On December 20, 2005 Damon turned in his Sox for pinstripes, and since then things have just never been the same. Per New York Yankees rules, Damon was forced to cut his long locks and shave his thick beard, becoming almost unrecognizable upon his return to Fenway during the 2006 season.

    As he approached the plate in his first at-bat at Fenway Park since joining the Yankees, the few cheers were drowned out by boos. As he took his position in center field, dollar bills were thrown at him from the bleachers, indicating that he was a sell-out and a traitor.

    The fact of the matter was that Damon could have chosen almost any team to sign with as a free agent and returned to a standing ovation that would have likely lasted a minute.

    But he chose the Yankees, and returned to a chorus of boos and obscenities. 

Grady Little

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    Every Red Sox fan knows this story.

    In Game 7 of the 2003 Red Sox, pitcher Pedro Martinez pitched eight innings of two-run ball. With the Red Sox clinging to a 5-3 lead, just a few outs away from their first World Series berth since 1986, manager Grady Little headed to the mound.

    The thought was that he would pull Pedro Martinez, who was clearly fatigued, but to everyone’s surprise, Little left Martinez on the hill.

    The results were disastrous. The Yankees tied the game, and the game continued into extra innings, with the Yankees eventually winning on a walk-off home run by Aaron Boone. 

Josh Beckett

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    The 2011 Red Sox are known for being entitled prima donnas, and Josh Beckett is a big reason why.

    Ever since he was acquired in 2006, Beckett has been a walking display of arrogance. His inflated ego was rarely backed up by his on-field play, though, as he was a model of inconsistency.

    Beckett had a Cy Young-caliber year in 2007, winning 20 games with a 3.27 ERA (he was edged out by CC Sabathia), but followed it up with a horrible year in 2008, when he went 12-10 with a 4.03 ERA.

    Despite bouncing back to win 17 games in 2009, Beckett missed the majority of the 2010 season with an injury.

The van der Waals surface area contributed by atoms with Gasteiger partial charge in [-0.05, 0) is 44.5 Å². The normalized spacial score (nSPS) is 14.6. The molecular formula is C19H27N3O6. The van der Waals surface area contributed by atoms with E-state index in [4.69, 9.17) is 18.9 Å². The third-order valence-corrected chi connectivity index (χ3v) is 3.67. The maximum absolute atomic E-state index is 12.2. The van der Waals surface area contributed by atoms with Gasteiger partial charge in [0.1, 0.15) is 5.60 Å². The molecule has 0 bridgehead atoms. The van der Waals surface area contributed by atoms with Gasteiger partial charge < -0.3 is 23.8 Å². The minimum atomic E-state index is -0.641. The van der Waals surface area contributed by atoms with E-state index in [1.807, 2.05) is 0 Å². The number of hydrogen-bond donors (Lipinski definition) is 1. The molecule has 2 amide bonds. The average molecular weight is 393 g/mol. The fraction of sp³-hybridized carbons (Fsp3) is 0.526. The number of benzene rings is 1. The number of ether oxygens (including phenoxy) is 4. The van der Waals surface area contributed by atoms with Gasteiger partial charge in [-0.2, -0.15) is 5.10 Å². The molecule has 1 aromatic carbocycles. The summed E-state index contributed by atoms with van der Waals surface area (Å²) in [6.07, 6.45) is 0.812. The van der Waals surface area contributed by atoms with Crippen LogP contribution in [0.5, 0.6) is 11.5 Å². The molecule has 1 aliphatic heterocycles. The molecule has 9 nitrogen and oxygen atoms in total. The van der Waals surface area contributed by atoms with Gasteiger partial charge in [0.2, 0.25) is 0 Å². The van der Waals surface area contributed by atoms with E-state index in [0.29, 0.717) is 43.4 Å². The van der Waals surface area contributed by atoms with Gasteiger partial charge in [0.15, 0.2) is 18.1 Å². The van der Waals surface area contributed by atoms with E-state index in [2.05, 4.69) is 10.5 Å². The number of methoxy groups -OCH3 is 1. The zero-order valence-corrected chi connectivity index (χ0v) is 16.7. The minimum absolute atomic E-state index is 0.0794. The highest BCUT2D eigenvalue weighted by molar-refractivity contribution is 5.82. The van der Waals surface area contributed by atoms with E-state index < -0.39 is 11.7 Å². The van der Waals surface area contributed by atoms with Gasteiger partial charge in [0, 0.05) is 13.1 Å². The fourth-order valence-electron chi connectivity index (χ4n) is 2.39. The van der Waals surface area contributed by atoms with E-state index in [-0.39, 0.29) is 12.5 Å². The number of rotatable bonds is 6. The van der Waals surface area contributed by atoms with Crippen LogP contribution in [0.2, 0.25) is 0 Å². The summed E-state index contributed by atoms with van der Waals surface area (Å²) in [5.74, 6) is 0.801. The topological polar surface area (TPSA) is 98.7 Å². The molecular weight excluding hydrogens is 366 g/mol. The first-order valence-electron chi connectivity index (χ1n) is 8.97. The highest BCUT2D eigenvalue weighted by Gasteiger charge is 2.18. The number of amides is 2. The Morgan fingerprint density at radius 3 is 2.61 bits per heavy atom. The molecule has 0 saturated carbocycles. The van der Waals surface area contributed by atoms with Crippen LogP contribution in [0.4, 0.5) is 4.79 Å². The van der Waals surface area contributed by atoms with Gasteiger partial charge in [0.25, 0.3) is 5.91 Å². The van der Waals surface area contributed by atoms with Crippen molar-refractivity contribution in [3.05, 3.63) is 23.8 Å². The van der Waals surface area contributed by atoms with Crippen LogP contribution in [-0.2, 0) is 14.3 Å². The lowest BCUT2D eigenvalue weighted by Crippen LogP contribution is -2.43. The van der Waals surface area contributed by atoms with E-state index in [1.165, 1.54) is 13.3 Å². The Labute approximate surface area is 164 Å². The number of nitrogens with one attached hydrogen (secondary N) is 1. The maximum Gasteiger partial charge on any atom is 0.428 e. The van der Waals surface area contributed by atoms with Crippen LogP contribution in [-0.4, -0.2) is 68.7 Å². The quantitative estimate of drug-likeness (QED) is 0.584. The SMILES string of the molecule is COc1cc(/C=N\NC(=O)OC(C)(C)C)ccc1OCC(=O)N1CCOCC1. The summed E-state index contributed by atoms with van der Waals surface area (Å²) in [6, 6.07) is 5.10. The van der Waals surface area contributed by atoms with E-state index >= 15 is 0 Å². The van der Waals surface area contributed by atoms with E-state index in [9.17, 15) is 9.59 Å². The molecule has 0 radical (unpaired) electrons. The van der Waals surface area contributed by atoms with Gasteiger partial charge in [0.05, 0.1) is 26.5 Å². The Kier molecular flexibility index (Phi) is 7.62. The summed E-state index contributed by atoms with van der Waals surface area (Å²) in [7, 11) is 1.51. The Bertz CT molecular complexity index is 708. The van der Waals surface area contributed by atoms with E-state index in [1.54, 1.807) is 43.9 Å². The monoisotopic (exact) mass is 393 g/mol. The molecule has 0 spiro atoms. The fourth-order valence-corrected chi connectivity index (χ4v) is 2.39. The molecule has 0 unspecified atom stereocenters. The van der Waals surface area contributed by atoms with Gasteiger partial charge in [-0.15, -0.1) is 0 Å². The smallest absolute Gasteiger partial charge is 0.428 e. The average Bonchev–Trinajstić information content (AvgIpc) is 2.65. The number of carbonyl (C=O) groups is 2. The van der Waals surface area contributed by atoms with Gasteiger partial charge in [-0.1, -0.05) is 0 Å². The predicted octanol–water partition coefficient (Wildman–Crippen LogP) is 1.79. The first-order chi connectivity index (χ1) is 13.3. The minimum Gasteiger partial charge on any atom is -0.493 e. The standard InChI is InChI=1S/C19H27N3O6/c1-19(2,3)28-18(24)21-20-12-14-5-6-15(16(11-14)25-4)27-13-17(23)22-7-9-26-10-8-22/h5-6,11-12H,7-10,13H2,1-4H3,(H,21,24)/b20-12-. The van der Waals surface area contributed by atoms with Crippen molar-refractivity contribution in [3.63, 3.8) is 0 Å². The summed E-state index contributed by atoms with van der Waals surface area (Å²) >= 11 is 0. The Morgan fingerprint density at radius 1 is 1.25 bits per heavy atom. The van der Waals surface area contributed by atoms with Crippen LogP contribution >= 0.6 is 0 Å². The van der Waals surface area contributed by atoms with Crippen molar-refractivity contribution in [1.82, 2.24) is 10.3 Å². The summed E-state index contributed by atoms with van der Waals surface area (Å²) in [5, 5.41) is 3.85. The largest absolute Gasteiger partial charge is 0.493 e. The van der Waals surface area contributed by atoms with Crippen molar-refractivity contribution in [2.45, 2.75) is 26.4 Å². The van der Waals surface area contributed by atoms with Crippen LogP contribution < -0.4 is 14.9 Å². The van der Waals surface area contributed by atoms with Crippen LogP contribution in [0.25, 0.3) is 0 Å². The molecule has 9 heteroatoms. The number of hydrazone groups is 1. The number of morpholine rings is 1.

The pattern of alternating years of decency was not something fans took well.

    Then in 2011, despite pitching incredibly well (13-7, 2.89 ERA) Beckett became a lightning rod of controversy when he golfed after missing a start with an injury. His next start after the incident did not go well, and the Fenway faithful let him have it as he walked back to the mound after getting yanked.

    He also was a part of the 2011 “chicken and beer” scandal, which had fans calling for him to be traded despite his solid numbers. 

Daisuke Matsuzaka

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    Perhaps there is no signing in recent memory that came with more hype but less substance than Daisuke Matsuzaka.

    Marveled for his endless arsenal of pitches, which included the so-called gyro-ball, the Red Sox signed the reigning 2006 World Baseball Classic MVP to a six-year, $52 million deal.

    While Matsuzaka got off to a decent start with the Red Sox—33-15 with a 3.72 ERA—his six-year career with Boston was marred by various injuries.

    He was also criticized for his tendency to “nibble” at the plate, causing him to run up several full counts to hitters and often surrendering an unusually high number of walks (80 in 2007 and 94 in 2008).

    The former Japanese phenom is now in the Cleveland Indians organization.

Manny Ramirez

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    Whether he was cutting off a Johnny Damon throw from center field or disappearing into the Green Monster between innings, Manny Ramirez was one of the quirkiest players in franchise history.

    He was also one of the greatest right-handed hitters in the history of the game.